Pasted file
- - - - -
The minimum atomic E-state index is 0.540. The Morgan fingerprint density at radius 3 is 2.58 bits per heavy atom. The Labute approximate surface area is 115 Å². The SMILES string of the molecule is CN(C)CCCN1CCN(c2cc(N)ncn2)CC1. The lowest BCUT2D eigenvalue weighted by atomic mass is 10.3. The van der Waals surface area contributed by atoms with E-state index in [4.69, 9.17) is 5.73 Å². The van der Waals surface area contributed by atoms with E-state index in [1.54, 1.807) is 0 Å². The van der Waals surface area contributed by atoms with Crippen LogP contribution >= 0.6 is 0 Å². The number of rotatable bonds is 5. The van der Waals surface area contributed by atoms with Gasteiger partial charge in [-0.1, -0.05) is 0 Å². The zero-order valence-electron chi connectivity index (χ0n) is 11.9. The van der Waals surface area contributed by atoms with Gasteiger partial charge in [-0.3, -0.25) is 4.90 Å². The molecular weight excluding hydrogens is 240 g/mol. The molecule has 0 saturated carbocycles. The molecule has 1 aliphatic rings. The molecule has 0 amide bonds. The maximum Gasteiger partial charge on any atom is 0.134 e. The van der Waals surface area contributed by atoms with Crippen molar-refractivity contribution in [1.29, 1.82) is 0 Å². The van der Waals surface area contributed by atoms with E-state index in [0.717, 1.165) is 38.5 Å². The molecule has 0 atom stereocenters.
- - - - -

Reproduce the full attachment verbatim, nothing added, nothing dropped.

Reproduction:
The minimum atomic E-state index is 0.540. The Morgan fingerprint density at radius 3 is 2.58 bits per heavy atom. The Labute approximate surface area is 115 Å². The SMILES string of the molecule is CN(C)CCCN1CCN(c2cc(N)ncn2)CC1. The lowest BCUT2D eigenvalue weighted by atomic mass is 10.3. The van der Waals surface area contributed by atoms with E-state index in [4.69, 9.17) is 5.73 Å². The van der Waals surface area contributed by atoms with E-state index in [1.54, 1.807) is 0 Å². The van der Waals surface area contributed by atoms with Crippen LogP contribution >= 0.6 is 0 Å². The number of rotatable bonds is 5. The van der Waals surface area contributed by atoms with Gasteiger partial charge in [-0.1, -0.05) is 0 Å². The zero-order valence-electron chi connectivity index (χ0n) is 11.9. The van der Waals surface area contributed by atoms with Gasteiger partial charge in [-0.3, -0.25) is 4.90 Å². The molecular weight excluding hydrogens is 240 g/mol. The molecule has 0 saturated carbocycles. The molecule has 1 aliphatic rings. The molecule has 0 amide bonds. The maximum Gasteiger partial charge on any atom is 0.134 e. The van der Waals surface area contributed by atoms with Crippen molar-refractivity contribution in [1.29, 1.82) is 0 Å². The van der Waals surface area contributed by atoms with E-state index in [0.717, 1.165) is 38.5 Å². The molecule has 0 atom stereocenters.